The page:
That said, the 90 minutes it took for me to work through the manual process gave me a much better understanding of how it all works together, from flashing the board, to using PuTTY and SSH to connect, to setting up ethernet over USB, to connecting the board to the XDK development environment (which, by the way is pretty slick, and has progressed nicely since I used it over a year ago for cross-platform mobile development demos).

Blinky Lights

XDK comes with a number of template applications for the board, so I started with the on-board LED Blink app,

XDK Templates

which consists of the following bit of Node.js code (yes, it’s JavaScript, Python, or C++ if you’re talking to the Edison):

Blinky Light Code

The mraa reference may look a tad arcane: it’s simply a C++ library with bindings to JavaScript (and Python) that enable low level communications with the board components. Upm is another interface, built on mraa, that provides a higher level interface, with methods and properties that are more specific to the type of sensor. Upm is what’s used in most (if not all) of the other samples on Intel’s Google Docs site).

To get from code to execution, it’s a simple matter of building and uploading the project to the board, which XDK makes pretty easy via its UI (below).

XDK Deployment

The end result of the app isn’t exactly photoworthy, so I’m sparing the bandwidth. Suffice it to say, ahem, the light bulb finally went on (and off… and on… and off).

Using the Temperature Sensor and LCD

The Grove starter kit comes with about a dozen sensors, so I thought I’d kick things up a notch by connecting the (analog) temperature sensor and displaying the current temperature on the LCD (I2C) sensor.

Not much code needed here:

to produce :

Temperature Sensor w/LCD

Adding Internet to my Things

My next step was to use one of the freely available web APIs out there to get the current temperature outside, compare it to the temperature inside, and then display the difference on the LCD.  There are host of APIs and API curators out there (Mashery, Programmable Web, Apigee, etc.), but the free one that caught my eye was WeatherUnderground.  You make a simple REST call and you get back some JSON with a bevvy of information about the current conditions at your location (specified via city name, id or lat-long). Yeah, you do need to sign up for a free account, but that’s pretty much par for the course these days.

The code to make a GET call in Node.js is pretty simple if you use the Request package… or so I thought!  My Node skills are admittedly rusty, but when the “Hello World” example wasn’t working, I knew it wasn’t me, and in fact there seemed to be a network issue that affected some -but not all – of the attendees. Every request being made from my board was getting redirected to what appears would have been a splash screen looking for network credentials, so while my HTTP requests were returning a success code, they weren’t really hitting the intended service.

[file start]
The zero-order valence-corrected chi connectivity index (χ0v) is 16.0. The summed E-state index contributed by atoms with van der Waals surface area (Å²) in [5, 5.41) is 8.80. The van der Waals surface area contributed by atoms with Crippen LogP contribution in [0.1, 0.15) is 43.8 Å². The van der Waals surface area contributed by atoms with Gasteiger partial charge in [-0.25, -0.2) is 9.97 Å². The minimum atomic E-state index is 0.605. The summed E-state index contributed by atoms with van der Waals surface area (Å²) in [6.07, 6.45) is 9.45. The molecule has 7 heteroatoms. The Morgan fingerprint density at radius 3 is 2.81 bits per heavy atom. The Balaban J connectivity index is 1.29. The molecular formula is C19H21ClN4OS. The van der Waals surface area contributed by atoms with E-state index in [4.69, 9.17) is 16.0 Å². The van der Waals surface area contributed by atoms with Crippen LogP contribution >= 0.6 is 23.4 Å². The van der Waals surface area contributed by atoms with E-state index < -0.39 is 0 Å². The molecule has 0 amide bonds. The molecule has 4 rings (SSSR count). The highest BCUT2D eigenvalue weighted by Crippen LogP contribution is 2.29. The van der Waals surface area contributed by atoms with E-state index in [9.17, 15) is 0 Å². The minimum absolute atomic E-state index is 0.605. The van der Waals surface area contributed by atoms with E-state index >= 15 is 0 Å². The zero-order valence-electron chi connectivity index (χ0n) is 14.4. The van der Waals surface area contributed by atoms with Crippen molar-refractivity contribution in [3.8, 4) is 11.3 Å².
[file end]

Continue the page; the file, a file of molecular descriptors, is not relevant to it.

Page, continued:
After about an hour of back and forth with the awesome Intel guys on site, reflashing the board, and waving dead chickens, I decided to call it a day and hope for better connectivity at home.

New England GiveCamp 2014

Pay no attention to the mounds of snow; spring is on its way and with it comes the 5th Annual New England GiveCamp. Once again – from April 4th through the 6th – Microsoft’s New England Research and Development (NERD) Center will play host to 120 or so software developers, designers, project managers, and non-profit representatives as they convene for a 48-hour “hackathon” focused on projects to help the charitable organizations better meet their goals.

GiveCamp has been the success it is because of three main ingredients, giving each of us a chance to contribute:

Non-profit organizations. Each year around two dozen non-profit organizations are on site with project needs including website creation or redesign, mobile application development, logo and graphic asset creation, database design, and more. This year more than 30  applicants are already in the midst of the vetting process, so at this point any new submissions will be put on a waiting list.

Sponsors. The majority of the expenses for this event are the cost of food (six meals and snacks) and beverages (yes, lots of caffeine) to keep the attendees fueled throughout the event. We’re always looking for additional cash donations or donations-in-kind to defray these costs and enable more organizations and volunteers to participate. Please visit the sponsors page at the GiveCamp website for details on how you or your company can help.

Volunteers. Got the weekend of April 4-6th free and want to lend your talents to some amazing local organizations? Sign up as a volunteer, and you’ll be placed on a team of folks focused on a project for a participating charity. Depending on your background and project needs you might be able to assist on multiple projects! All we ask is that you bring your enthusiasm, willingness to learn (potentially) new things, and the ability to commit to participating for the duration of the event. You can even camp out at the facility – though that’s not a requirement!

It’s a fantastic event; you’ll make new friends and be a part of making a difference in the New England community at large. Be sure to follow the event on Twitter and Facebook, and if you have any questions on the event itself, reach out to the coordinators at